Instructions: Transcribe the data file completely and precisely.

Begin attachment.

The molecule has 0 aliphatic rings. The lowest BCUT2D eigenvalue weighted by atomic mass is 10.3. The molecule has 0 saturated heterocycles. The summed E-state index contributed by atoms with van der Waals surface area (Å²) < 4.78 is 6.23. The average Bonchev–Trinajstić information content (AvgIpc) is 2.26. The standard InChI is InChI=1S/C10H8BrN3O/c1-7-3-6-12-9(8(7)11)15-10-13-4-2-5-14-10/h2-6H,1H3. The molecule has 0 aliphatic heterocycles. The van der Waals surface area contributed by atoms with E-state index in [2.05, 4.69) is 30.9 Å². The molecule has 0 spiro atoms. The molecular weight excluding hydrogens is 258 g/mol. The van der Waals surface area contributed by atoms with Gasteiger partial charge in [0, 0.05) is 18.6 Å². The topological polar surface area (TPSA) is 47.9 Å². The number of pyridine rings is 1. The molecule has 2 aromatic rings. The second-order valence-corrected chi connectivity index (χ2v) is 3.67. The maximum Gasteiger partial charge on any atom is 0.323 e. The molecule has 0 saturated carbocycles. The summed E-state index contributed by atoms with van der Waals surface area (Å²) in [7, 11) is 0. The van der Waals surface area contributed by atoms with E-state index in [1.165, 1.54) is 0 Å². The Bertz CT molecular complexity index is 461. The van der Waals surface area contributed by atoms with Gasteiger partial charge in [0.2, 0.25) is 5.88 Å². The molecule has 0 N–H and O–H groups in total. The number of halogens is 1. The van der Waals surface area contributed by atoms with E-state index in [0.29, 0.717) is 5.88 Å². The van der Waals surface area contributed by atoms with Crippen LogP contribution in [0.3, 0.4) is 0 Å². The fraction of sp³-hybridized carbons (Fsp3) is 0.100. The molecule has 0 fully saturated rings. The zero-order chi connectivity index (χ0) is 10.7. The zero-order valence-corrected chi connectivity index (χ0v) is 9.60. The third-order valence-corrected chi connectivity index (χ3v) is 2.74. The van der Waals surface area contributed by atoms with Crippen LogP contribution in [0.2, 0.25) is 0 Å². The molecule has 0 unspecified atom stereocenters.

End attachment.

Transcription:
The molecule has 0 aliphatic rings. The lowest BCUT2D eigenvalue weighted by atomic mass is 10.3. The molecule has 0 saturated heterocycles. The summed E-state index contributed by atoms with van der Waals surface area (Å²) < 4.78 is 6.23. The average Bonchev–Trinajstić information content (AvgIpc) is 2.26. The standard InChI is InChI=1S/C10H8BrN3O/c1-7-3-6-12-9(8(7)11)15-10-13-4-2-5-14-10/h2-6H,1H3. The molecule has 0 aliphatic heterocycles. The van der Waals surface area contributed by atoms with E-state index in [2.05, 4.69) is 30.9 Å². The molecule has 0 spiro atoms. The molecular weight excluding hydrogens is 258 g/mol. The van der Waals surface area contributed by atoms with Gasteiger partial charge in [0, 0.05) is 18.6 Å². The topological polar surface area (TPSA) is 47.9 Å². The number of pyridine rings is 1. The molecule has 2 aromatic rings. The second-order valence-corrected chi connectivity index (χ2v) is 3.67. The maximum Gasteiger partial charge on any atom is 0.323 e. The molecule has 0 saturated carbocycles. The summed E-state index contributed by atoms with van der Waals surface area (Å²) in [7, 11) is 0. The van der Waals surface area contributed by atoms with E-state index in [1.165, 1.54) is 0 Å². The Bertz CT molecular complexity index is 461. The van der Waals surface area contributed by atoms with Gasteiger partial charge in [0.2, 0.25) is 5.88 Å². The molecule has 0 N–H and O–H groups in total. The number of halogens is 1. The van der Waals surface area contributed by atoms with E-state index in [0.29, 0.717) is 5.88 Å². The van der Waals surface area contributed by atoms with Crippen LogP contribution in [0.3, 0.4) is 0 Å². The fraction of sp³-hybridized carbons (Fsp3) is 0.100. The molecule has 0 fully saturated rings. The zero-order chi connectivity index (χ0) is 10.7. The zero-order valence-corrected chi connectivity index (χ0v) is 9.60. The third-order valence-corrected chi connectivity index (χ3v) is 2.74. The van der Waals surface area contributed by atoms with Crippen LogP contribution in [0.2, 0.25) is 0 Å². The molecule has 0 unspecified atom stereocenters.